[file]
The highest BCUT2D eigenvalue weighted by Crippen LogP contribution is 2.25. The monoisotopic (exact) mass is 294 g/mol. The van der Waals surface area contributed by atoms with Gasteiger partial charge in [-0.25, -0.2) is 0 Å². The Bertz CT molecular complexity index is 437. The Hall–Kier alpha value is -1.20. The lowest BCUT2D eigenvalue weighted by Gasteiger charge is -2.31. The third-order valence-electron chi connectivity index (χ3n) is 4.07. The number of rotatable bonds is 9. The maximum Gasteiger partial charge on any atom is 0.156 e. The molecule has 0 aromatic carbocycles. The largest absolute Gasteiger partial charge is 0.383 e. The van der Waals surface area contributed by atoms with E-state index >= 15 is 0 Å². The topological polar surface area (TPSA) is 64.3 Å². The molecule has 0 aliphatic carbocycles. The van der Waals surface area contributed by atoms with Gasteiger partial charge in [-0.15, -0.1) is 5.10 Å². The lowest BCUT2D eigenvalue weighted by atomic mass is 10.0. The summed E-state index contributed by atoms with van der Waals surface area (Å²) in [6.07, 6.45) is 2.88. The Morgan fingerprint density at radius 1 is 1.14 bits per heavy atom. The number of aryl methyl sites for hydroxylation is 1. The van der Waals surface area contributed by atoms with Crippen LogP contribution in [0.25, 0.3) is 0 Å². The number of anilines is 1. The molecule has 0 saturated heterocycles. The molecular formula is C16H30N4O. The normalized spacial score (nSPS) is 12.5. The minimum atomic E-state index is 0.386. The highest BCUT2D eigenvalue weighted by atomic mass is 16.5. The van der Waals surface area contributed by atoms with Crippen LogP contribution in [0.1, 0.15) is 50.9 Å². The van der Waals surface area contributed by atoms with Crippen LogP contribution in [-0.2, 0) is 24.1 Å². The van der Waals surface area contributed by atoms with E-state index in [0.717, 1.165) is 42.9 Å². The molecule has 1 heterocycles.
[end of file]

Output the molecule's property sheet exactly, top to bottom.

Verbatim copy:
The highest BCUT2D eigenvalue weighted by Crippen LogP contribution is 2.25. The monoisotopic (exact) mass is 294 g/mol. The van der Waals surface area contributed by atoms with Gasteiger partial charge in [-0.25, -0.2) is 0 Å². The Bertz CT molecular complexity index is 437. The Hall–Kier alpha value is -1.20. The lowest BCUT2D eigenvalue weighted by Gasteiger charge is -2.31. The third-order valence-electron chi connectivity index (χ3n) is 4.07. The number of rotatable bonds is 9. The maximum Gasteiger partial charge on any atom is 0.156 e. The molecule has 0 aromatic carbocycles. The largest absolute Gasteiger partial charge is 0.383 e. The van der Waals surface area contributed by atoms with E-state index >= 15 is 0 Å². The topological polar surface area (TPSA) is 64.3 Å². The molecule has 0 aliphatic carbocycles. The van der Waals surface area contributed by atoms with Gasteiger partial charge in [-0.15, -0.1) is 5.10 Å². The lowest BCUT2D eigenvalue weighted by atomic mass is 10.0. The summed E-state index contributed by atoms with van der Waals surface area (Å²) in [6.07, 6.45) is 2.88. The Morgan fingerprint density at radius 1 is 1.14 bits per heavy atom. The number of aryl methyl sites for hydroxylation is 1. The van der Waals surface area contributed by atoms with Crippen LogP contribution in [0.25, 0.3) is 0 Å². The number of anilines is 1. The molecule has 0 saturated heterocycles. The molecular formula is C16H30N4O. The normalized spacial score (nSPS) is 12.5. The minimum atomic E-state index is 0.386. The highest BCUT2D eigenvalue weighted by atomic mass is 16.5. The van der Waals surface area contributed by atoms with Crippen LogP contribution in [0.1, 0.15) is 50.9 Å². The van der Waals surface area contributed by atoms with Crippen LogP contribution in [-0.2, 0) is 24.1 Å². The van der Waals surface area contributed by atoms with E-state index in [0.717, 1.165) is 42.9 Å². The molecule has 1 heterocycles.